Tuesday, March 21, 2023
Roper St. Francis orthopaedic surgeon attracts international attention for expertise with GPS software
Drs. Ali Saeed Alsuwaidi and Saeed Ali Al Thani. This was Dr. Price’s first opportunity teaching international physicians about the software. Drs. Alsuwaidi and Al Thani, both leaders in their field in the United Arab Emirates, were the first physicians from their country to see Exactech’s software used in real time.
They observed a total of three surgeries with Dr. Price, which included both anatomic total shoulder replacements and reverse total shoulder replacements.
“We were absolutely amazed by the GPS technology and the reliable results it provides every time,” Dr. Alsuwaidi said. “When you’re dealing with something as delicate as the shoulder, accuracy couldn’t be more important, and this technology significantly decreases the margin of error.”
Drs. Alsuwaidi and Al Thani were eager to see the software in action so that they could use it in their practices back home.
“It was fascinating learning about this technology and picking up tips and tricks from surgeons well-versed in the techniques required to operate the GPS software,” Dr. Al Thani said.
Dr. Althani expressed his gratitude for his time with Roper St. Francis Healthcare physicians.
“Everyone was so friendly,” Dr. Al Thani said. “We thoroughly enjoyed our experience discussing our shared knowledge of orthopedics with Dr. Price.”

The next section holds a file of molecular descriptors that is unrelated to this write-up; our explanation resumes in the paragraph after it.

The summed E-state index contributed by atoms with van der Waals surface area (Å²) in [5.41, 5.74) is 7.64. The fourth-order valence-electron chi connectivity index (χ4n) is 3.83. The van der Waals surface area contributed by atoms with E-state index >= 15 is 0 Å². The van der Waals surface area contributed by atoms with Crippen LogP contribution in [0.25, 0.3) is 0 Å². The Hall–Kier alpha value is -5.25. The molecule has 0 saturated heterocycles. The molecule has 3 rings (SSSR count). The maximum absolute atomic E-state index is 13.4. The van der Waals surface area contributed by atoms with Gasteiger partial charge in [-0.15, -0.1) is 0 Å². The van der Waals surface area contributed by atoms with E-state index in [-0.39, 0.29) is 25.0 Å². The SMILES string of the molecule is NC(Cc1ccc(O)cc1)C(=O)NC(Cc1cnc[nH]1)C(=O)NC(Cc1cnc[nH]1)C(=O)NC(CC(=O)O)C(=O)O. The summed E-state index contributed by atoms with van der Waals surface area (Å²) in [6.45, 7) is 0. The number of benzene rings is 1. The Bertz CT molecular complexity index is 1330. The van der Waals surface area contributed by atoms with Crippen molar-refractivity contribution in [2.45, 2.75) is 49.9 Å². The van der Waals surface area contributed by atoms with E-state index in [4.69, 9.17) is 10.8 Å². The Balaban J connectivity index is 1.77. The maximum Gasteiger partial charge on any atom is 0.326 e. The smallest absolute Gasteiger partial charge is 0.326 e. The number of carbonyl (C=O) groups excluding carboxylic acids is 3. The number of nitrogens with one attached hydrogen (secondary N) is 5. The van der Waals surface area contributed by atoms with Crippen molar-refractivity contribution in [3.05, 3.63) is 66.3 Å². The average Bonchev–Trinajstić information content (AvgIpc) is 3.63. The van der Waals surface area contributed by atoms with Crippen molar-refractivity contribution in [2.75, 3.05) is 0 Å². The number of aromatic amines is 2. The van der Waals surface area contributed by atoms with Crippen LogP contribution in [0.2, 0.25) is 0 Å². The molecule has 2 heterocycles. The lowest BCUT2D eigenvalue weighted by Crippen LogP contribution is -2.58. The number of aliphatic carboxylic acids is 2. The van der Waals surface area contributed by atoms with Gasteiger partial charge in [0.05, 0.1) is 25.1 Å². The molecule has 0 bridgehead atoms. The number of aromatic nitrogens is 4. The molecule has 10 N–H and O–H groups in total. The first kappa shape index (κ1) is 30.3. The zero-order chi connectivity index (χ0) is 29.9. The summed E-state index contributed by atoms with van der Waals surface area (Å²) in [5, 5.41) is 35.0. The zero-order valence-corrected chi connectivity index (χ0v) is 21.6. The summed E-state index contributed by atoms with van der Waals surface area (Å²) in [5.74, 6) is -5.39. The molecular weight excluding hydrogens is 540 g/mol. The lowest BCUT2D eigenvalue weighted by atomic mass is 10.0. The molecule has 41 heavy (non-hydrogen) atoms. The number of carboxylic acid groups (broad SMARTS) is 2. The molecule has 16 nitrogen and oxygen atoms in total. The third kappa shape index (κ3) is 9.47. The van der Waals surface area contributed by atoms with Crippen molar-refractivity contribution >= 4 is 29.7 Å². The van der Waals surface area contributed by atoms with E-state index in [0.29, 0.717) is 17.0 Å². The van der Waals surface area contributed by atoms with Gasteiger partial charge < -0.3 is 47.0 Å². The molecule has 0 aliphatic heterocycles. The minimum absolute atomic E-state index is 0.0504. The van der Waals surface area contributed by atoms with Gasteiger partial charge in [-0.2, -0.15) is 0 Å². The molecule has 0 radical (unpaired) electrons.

How it works
The process of using Exactech’s GPS computer-assisted software begins before surgery.
A CT scan is taken of the patient’s shoulder and sent to Exactech’s office in Bordeaux, France, which then sends back a personalized 3D representation, allowing surgeons to operate in virtual space ahead of time. Everything is mapped out in advance – which drills and reamers to use and the optimal placement for the prosthetic joint.
While other companies make computer-assisted software that allows you to plan for shoulder replacement surgeries ahead of time, Exactech is the only one with software that allows you to then see the virtual structure of the glenoid – or the socket joint of the shoulder – in real time. It also gives surgeons the option to change their digital plan during the surgery, if necessary.
The surgeon begins with hand-screwing a GPS tracker into the shoulder, while the patient’s unique anatomy is transmitted onto a computer screen. From then on, the screen displays the model of the patient’s anatomy, a familiar black and white scene, like that of an x-ray.
Throughout the procedure, the software highlights navigational guidance for everything from drilling pilot holes to the actual prosthetic insertion. A yellow crosshair flashes over the virtual anatomy, indicating the optimal location for, say, reaming.
Now that Dr. Price is a master consultant for Exactech, he looks forward to more opportunities to teach in the future. He recently attended the American Academy of Orthopaedic Surgeons Annual Meeting in Las Vegas, educating physicians at the company’s booth.
Dubai’s Exactech Representative Steve Dimitrious expressed his gratitude for Roper St. Francis Healthcare’s hospitality.
“This was such an awesome experience for me and for the visiting physicians,” Dimitrious said. “Roper Hospital was unbelievably accommodating and provided an amazing opportunity for us to witness the beauty in American healthcare.”